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James Allan studied physics with computational physics at UMIST from 1996 to 2000, graduating with an MPhys with honours (1st Class). He started his postgraduate studies in 2000, working with the newly-developed Aerodyne Aerosol Mass Spectrometer (AMS). His work focused on the development of the numerical techniques and software to process AMS data and the application of the AMS to ambient sampling during field projects in a variety of different environments. The software tools he developed are still used as standard for the analysis of data from the AMS and the related Aerosol Chemical Speciation Monitor (ACSM). His PhD thesis was titled An Aerosol Mass Spectrometer: Instrument Development, Data Analysis Techniques and Quantitative Atmospheric Particulate Measurements and he graduated in 2004.

Since 2003, he has worked as a scientist within the National Centre for Atmospheric Science (NCAS) with a research focus on the in situ measurement of atmospheric aerosols, their sources and their processes. He has participated in many field projects in a wide variety of environments, including urban, rural, marine, tropical rainforests and mountaintops.

He has more recently become involved in the study of black carbon (BC) and its impacts on air quality and climate, specifically including investigations into their optical properties. This is through the use of instrumentation such as the Single Particle Soot Photometer (SP2) and application to optical measurements and models. This has included both field and laboratory measurements.

Since 2013, James Allan has had a joint position between NCAS and the University of Manchester, where he currently has the position of Reader. He also has a position on the UK Air Quality Experts Group (AQEG) at the Department of the Environment Food and Rural Affairs (DEFRA) and is a senior editor for the aerosols topic at the leading open access journal Atmospheric Chemistry and Physics.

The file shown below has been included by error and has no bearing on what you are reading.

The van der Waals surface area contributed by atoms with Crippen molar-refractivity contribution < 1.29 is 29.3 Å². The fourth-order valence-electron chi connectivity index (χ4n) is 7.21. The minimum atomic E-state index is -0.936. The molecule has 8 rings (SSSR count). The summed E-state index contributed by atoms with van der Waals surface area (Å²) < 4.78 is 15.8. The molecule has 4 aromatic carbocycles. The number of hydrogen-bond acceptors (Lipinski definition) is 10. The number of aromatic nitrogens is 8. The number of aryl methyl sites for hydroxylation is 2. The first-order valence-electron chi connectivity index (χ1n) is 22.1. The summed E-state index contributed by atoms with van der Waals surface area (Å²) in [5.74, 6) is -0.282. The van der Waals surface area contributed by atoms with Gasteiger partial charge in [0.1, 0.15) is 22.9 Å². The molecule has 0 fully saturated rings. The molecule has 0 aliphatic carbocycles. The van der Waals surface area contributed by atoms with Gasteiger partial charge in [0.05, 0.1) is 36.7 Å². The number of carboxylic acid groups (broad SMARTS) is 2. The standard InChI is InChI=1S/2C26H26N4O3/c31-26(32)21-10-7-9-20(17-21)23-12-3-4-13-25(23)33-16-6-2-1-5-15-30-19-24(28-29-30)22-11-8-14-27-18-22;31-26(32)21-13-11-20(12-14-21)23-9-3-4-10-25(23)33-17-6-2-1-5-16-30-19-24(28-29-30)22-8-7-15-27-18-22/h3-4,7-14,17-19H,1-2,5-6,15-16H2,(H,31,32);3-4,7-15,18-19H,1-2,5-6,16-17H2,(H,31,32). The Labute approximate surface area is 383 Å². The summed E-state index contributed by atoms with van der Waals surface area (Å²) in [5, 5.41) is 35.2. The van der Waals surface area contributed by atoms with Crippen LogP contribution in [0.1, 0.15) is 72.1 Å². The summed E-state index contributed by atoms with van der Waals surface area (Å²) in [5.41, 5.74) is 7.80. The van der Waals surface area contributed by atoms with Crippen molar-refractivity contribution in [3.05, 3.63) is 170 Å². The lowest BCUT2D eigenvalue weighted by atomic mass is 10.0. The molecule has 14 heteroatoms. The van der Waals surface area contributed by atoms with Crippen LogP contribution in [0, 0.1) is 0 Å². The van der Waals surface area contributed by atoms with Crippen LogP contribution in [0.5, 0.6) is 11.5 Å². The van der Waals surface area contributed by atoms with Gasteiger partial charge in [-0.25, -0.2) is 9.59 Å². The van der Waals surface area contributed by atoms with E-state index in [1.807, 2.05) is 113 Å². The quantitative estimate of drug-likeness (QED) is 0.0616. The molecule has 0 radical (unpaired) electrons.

Research interests

The core theme of my research is the measurement of atmospheric aerosols. Particulate matter is produced from both natural and anthropogenic sources and is known to have significant effects on both health and climate. However, the processes governing their lifecycle and effects are poorly understood, which hampers our predictive capability of them and their impacts. These are some examples of areas of research in which I am actively involved.

Urban aerosols. As part of major collaborative projects, I have studied particulates (principally PM1) in urban environments and worked to identify and quantify specific sources, such as traffic emissions, cooking, domestic burning, secondary aerosol formation and regional transport, and investigate the factors governing their concentrations.

Secondary organic aerosols (SOA). Secondary aerosols from both biogenically and anthropogenically emitted organic gases can form a very large fraction of the submicron aerosol mass but it still relatively poorly understood and represented by models. I have conducted measurements in a variety of locations including urban, rural, boreal forests and tropical rainforests and found a range of different processes and behaviours at play. These measurements are used in conjunction with laboratory work to develop process and large-scale models.

Black carbon (BC). As well as having potential impacts on human health, BC (soot) is known to be a strong absorber of radiation, having a short-lived warming effect on climate, particularly on local scales. However, the addition of secondary material can significantly alter its optical properties, lifetime and thus impacts. Quantifying these processes requires a combination of measurements to quantify an aerosol’s BC content and properties on a variety of different spatial scales since emission, which can then be used to develop models used to represent the key properties.

Measurement Techniques

A large aspect of my work is the application of specialist aerosol instrumentation, mainly with those that utilise in situ analysis during intensive measurements.